Rolling with Resistance : Using a Motivational Interviewing Approach Presented by Danette Heckathorn, M.S., L.P.C.
Motivational Interviewing • A Humanistic approach to counseling developed by Miller and Rollnick (1991, 2002). • Motivational interviewing (MI) is not a theory. It is a tool to be used in conjunction with other theories.
Agenda • Motivation • What this training will do for you • Stages of Change Model • Major goals of motivational interviewing • How to address negative behavior • Rolling with Resistance • Practice
Motivation • What motivates? • Is motivation enough?
What will this training do for you? • You will learn ways to use motivational interviewing as a tool to roll with client resistance. • This training will give you a taste of MI and introduce you to some resources, but it cannot substitute for a 4-Day comprehensive MI training.
Stages of Change (Prochaska et. al., 1994) • Precontemplation – either unaware of problems related to negative health behavior or lack the desire to change their negative behavior, and they do not report any intention to change their negative habit within the next 6 months.
Contemplation • Individuals recognize that some aspect of their negative behavior is a problem, and they plan to take action in the next 6 months. They are often seen as ambivalent because the perceived costs and benefits of the negative behavior are equivalent (Rollnick et. al., 1991).
Preparation • Commitment to change has been made and they plan to take action in the near future. Action • Begin to actively change behaviors and environmental conditions to overcome problem. Maintenance • Changes have become a regular part of the individual’s lifestyle.
Why Determine Stage of Change? • Identifying a clients stage of change will help you determine the best approach to take with them. • Change is the responsibility of the client but the caregiver is responsible for enhancing motivation to change.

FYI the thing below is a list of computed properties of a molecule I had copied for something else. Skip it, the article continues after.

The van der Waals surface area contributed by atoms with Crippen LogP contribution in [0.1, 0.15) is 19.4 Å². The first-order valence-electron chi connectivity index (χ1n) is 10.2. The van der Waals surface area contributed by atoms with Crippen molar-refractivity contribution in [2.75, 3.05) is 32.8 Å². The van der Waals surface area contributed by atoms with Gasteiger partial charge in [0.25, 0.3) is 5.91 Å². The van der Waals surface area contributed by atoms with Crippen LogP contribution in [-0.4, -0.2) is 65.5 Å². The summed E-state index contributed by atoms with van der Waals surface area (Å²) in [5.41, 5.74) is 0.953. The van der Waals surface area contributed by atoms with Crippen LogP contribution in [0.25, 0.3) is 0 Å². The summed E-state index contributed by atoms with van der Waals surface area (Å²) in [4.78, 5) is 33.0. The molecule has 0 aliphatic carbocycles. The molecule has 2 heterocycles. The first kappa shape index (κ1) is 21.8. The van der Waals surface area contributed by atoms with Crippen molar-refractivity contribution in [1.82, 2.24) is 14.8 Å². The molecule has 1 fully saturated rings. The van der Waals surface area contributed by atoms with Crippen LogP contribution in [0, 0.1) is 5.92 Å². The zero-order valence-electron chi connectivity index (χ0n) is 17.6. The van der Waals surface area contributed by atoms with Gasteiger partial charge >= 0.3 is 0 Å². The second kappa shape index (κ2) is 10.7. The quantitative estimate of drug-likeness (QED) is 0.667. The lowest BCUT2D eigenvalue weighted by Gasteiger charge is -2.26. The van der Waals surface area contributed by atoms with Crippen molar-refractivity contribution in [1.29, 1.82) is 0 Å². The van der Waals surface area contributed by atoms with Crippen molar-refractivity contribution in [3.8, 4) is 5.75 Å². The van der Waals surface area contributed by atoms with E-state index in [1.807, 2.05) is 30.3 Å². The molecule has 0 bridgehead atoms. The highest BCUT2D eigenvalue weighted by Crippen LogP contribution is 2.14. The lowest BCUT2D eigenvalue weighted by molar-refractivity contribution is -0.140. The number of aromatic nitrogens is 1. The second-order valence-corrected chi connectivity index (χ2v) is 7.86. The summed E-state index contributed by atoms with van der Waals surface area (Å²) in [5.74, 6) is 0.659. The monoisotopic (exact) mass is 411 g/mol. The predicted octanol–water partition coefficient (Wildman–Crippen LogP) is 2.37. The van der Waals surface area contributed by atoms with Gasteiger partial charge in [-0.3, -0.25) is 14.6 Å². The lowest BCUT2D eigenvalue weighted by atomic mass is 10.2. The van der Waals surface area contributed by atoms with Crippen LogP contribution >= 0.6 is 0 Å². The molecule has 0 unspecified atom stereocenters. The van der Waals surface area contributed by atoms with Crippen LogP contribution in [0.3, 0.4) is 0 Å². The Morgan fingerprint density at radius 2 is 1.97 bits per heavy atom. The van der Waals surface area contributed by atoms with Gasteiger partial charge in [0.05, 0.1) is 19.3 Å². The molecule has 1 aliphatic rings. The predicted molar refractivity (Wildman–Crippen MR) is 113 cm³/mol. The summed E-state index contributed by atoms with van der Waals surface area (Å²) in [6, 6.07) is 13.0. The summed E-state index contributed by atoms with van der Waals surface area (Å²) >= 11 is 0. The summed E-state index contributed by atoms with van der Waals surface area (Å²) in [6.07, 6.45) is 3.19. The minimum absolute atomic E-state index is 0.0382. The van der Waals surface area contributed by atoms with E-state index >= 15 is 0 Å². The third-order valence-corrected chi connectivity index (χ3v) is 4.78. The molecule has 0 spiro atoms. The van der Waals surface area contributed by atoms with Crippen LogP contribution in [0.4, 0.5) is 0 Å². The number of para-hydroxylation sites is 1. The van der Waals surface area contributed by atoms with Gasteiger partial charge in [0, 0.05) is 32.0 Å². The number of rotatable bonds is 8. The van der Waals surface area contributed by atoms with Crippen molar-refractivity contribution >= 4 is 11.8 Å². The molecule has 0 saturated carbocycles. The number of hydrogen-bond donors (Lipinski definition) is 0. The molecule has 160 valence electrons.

Ways to Determine Their Stage of Change • I noticed (behavior) is this something that is creating a problem for you or something you would like to change? • People differ in how ready they are to change their (behavior) habits. What about you?
Precontemplative Client • “I don’t have any problems with (behavior)” • They may come across defensive • Reluctant • Resigned • Rationalizing • Rebellious • No intention to change
Comtemplative Client • “I have been thinking about changing (behavior)” • They have identified the behavior may be problematic • More troubled about the behavior • Ambivalent but may be weighing pros and cons • Decisional balance exercise useful
Preparation Stage and Client • “How can I change (behavior)?” • More committed • Ready to start • Sharing plans for change • Change becomes a priority
Action Stage and Client • “Here I go” • They decide on a change strategy and try it out • Actively modify behavior including thoughts, feelings, and the environment • Treatment and/or self-help • Persistence and completion or drop-out
Maintenance Stage and Client • “I think this will work and I am going to continue” • Trying to keep the ball rolling • Preventing relapse – learning new coping skills • Watching out for triggers • Acknowledging self for changes made and taking credit • Moving toward more balance
Practice Identifying Stage of Change • Quick Exercise • We will come back to the stages of change after discussing motivational interviewing
Motivational Interviewing • Defined as “...a client-centered directive method for enhancing intrinsic motivation to change by exploring and resolving ambivalence” (Miller & Rollnick, 2002, p. 25) • Let’s break it down
Four Main Principles of MI • Express empathy • Develop discrepancy • Roll with resistance • Support self-efficacy
Strategies Used in MI • Eliciting Change Talk – motivational statements from the client • OARS Method • Open-Ended Questions • Affirming the client • Reflective listening • Summarizing